Scientists revealed the results of a comprehensive study relating to the levels of radiation in the Pacific Ocean as a result of the Fukushima nuclear disaster.
As it relates to Hawaii, the findings were positive.
"So far, we're not seeing the isotopes of cesium on the beaches here at all," said Ken Buesseler of the Woods Hole Oceanographic Institute.
Not only have there been no measurable amounts of cesium 134 in Hawaii, but when it finally does arrive, Buesseler says it will be later than when it hits the US west coast, and in much smaller amounts.
"A thousand miles north of here is the core of the plume. So it's not going to make it back to Hawaii until it reaches the US west coast and returns as a return flow, where it slowly kind of spreads out as part of a dispersion process" he explained.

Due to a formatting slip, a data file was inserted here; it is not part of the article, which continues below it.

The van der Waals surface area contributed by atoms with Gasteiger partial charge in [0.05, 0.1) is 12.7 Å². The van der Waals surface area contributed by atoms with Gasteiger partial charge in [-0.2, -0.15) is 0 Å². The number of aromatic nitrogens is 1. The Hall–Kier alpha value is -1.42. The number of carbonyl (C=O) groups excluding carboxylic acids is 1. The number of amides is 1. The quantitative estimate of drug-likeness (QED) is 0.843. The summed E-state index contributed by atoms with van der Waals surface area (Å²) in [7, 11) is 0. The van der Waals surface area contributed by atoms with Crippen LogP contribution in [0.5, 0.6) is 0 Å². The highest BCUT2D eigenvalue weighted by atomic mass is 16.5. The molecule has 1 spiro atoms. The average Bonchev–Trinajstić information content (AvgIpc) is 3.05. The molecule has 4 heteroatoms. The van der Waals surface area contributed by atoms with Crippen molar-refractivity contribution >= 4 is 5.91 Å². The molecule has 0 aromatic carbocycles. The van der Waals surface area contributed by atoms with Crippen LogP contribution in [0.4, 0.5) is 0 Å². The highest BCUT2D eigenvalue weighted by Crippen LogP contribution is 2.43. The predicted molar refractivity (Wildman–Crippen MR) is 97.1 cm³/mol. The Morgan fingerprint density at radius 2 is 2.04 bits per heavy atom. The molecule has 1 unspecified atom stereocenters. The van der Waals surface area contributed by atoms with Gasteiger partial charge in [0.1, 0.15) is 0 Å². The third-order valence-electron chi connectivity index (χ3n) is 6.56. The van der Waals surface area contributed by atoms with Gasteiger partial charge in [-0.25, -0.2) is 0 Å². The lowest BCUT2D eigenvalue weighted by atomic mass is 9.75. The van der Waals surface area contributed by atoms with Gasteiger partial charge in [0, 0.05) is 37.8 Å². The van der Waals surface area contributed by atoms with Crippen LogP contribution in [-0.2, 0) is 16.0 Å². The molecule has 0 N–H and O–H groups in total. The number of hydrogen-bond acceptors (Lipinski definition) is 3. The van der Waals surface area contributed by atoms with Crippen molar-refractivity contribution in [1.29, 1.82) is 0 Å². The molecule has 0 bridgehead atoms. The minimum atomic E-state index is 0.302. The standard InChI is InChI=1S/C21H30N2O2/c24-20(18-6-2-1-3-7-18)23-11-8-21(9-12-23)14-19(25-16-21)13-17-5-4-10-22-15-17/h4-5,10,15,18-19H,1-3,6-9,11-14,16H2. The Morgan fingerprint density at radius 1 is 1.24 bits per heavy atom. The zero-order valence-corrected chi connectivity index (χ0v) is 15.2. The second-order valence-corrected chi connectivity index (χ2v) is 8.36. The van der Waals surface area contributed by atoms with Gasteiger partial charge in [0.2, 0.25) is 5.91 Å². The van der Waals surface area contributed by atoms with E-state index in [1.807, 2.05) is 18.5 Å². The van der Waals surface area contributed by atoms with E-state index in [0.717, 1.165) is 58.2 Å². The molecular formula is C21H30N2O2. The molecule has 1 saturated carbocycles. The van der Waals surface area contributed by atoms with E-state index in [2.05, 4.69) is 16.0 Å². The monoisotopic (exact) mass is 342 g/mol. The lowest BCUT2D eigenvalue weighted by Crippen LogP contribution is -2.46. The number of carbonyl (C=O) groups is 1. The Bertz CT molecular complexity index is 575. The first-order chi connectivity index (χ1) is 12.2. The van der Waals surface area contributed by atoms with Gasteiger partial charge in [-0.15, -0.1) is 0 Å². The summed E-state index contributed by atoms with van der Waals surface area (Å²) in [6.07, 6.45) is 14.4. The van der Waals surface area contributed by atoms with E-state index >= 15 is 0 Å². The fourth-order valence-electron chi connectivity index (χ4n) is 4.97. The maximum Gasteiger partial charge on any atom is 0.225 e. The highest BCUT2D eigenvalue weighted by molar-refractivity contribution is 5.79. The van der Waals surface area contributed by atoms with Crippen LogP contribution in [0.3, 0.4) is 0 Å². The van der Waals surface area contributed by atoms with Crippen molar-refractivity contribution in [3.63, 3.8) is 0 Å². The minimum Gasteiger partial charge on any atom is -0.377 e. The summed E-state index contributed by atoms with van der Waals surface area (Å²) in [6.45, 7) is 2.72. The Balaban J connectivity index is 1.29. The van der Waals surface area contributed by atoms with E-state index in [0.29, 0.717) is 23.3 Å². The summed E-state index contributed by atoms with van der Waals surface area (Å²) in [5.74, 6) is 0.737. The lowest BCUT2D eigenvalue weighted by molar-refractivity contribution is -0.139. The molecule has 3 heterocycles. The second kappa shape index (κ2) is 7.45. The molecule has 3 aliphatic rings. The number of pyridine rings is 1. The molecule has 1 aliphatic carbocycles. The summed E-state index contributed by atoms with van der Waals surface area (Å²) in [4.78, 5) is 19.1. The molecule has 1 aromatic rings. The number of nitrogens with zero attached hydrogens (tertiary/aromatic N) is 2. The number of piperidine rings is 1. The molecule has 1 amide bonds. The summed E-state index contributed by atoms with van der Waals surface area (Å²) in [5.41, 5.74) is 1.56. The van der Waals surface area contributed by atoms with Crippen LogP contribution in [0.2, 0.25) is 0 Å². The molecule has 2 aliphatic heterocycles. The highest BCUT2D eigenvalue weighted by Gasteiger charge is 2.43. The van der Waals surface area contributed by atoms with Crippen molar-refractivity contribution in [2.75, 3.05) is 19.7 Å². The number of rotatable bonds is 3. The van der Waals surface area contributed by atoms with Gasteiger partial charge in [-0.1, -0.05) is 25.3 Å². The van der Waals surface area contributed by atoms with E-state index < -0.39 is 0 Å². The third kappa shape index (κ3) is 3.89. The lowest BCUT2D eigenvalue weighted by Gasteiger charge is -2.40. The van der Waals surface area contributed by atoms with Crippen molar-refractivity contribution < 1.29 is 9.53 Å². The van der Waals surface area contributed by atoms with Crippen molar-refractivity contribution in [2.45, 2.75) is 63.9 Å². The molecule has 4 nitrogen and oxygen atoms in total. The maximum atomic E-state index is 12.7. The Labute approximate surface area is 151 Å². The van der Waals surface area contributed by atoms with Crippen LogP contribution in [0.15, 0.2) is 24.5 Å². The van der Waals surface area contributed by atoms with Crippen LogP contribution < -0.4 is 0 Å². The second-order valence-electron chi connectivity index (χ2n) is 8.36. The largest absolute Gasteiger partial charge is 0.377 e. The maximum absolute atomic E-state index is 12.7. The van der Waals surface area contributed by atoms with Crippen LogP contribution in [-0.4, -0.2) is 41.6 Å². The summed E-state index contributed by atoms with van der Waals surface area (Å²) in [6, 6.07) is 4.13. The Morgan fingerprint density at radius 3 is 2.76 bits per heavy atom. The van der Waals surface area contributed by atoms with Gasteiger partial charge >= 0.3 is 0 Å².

He said that radiation isn't expected in Hawaii for two to three years.
When it comes to sea life, it's harder to predict the amount of radiation present. Cesium 134 has a half life of approximately 50 days, so depending on when and where a fish may swim, its radioactivity will change.
Certain blue fin tuna harvested from the waters off San Diego measured for radiation, but Buesseler said the levels were safe for human consumption.
"They were certainly considered far below, 10-times below the Japanese limits for seafood, and about 100-times below the US limits".
Buesseler also addressed tsunami debris. He said it was an inaccurate tool for gauging the arrival of radiation because debris moves faster than radiation.
"That debris is blown by the wind as well as mixed by the currents" he said. He also noted that ocean debris is not radioactive.
The study was completed through a public crowdsourcing campaign. For more information as well as how to make a donation, go to http://ourradioactiveocean.org.
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